An earthy treat to taste buds

This drum-shaped, reddish-brown tuber with paper-like consistency, is harvested once in 12 years.

author_img Vaishali Vijaykumar Published :  16th February 2022 04:24 PM   |   Published :   |  16th February 2022 04:24 PM
An earthy treat to taste buds

An earthy treat to taste buds

This drum-shaped, reddish-brown tuber with paper-like consistency, is harvested once in 12 years. We are talking about the lesser-known variety of tuber, which is commonly called kand mool in north India and boomi sakkarai valli kizhangu in Tamil Nadu. Don’t be surprised if that sounds alien to you. Most aspects of the tuber such as its origins and nourishing properties remain a mystery even to scientists and botanists who have been trying to make headway with its DNA testing for years now. 

The unassuming street snack makes its annual appearance during summer. It’s served as thinly cut slices, wrapped in banana leaves, and generously seasoned with honey, palm sugar, lime, salt, and chilli powder. Vendors claim that consuming it can cool your stomach, quench your thirst, and keep you satiated. D Mahendran, who has been selling it for over eight years, details, “It grows mainly in Yelagiri, Kollimalai, Chikmagalur, and parts of Bengaluru. A kilo costs around Rs 900, and we have to go there and pick it up for sale. Including transportation costs, we spend about Rs 1,100 on bringing it here. It takes a long time to grow and that’s a reason not many cultivate it. A piece/slice, depending on its size and availability, is priced at Rs 20, Rs 30 and Rs 50. The prices increase every year. Without seasonings, its freshness lasts for two to three days. I sell about 600 pieces a day. My family members sell it in Porur, Besant Nagar and a few other places around Chennai. It’s gaining awareness in the last two years among city dwellers.”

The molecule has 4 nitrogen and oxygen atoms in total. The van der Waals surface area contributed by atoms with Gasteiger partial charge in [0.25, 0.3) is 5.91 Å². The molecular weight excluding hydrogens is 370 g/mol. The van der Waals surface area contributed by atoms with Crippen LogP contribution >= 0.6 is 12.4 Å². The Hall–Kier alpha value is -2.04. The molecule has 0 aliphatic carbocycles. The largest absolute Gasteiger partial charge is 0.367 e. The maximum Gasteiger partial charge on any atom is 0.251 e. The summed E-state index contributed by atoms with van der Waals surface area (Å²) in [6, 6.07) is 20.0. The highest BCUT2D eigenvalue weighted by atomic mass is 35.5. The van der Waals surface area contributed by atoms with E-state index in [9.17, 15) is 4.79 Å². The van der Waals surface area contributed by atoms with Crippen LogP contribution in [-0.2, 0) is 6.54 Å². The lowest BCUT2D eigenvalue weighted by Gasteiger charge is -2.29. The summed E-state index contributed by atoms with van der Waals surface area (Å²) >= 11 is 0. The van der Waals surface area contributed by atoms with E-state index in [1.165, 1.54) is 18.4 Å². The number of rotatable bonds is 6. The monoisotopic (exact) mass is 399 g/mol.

Sangeetha Devi, a home chef and foodie, chanced upon it accidentally two years ago. Describing what the tuber tastes like, she says, “It’s mildly astringent yet sweet, crunchy, and soft to bite into. The vendor I bought it from told me that some people consume it in powdered form as part of traditional medicines. I also heard a legend that it’s called Ram kand mool in the north because it was the only source of food for Lord Ram when he spent his exile in the forest along with his wife Sita and brother Lakshman. It’s meant to be eaten raw. Like coconut flowers and stems, this can also be easily spotted on pushcarts. It’s quite filling and flavourful. The taste and texture are quite distinct.”

The starch-rich tuber comes with a host of health benefits. “It’s used to treat urinary tract infections, improves skin elasticity and repairs skin problems, cures indigestion, lowers diabetes, an immune booster, helps with healthy bone formation, is a good source of vitamin D, eases acidity, and keeps your nervous system free of stress. A few of its other properties are yet to be scientifically proven,” says Vijendran, Siddha Varmakalai Aasaan. 

Agreeing with the commonly available information about the tuber, Lakshmi, chief dietician, Gleneagles Global Health City, adds, “It’s used in alternative medicines by highlighting its medicinal values. Some are that it’s gut-friendly, prevents dehydration, treats gastric ulcers, reduces diabetes, and cures piles. Besides that, there’s no standard nutritional break-up that’s available. I’ve sent a fresh sample of the tuber to the National Institute of Nutrition in Telangana. The results can be expected in six to seven months.”

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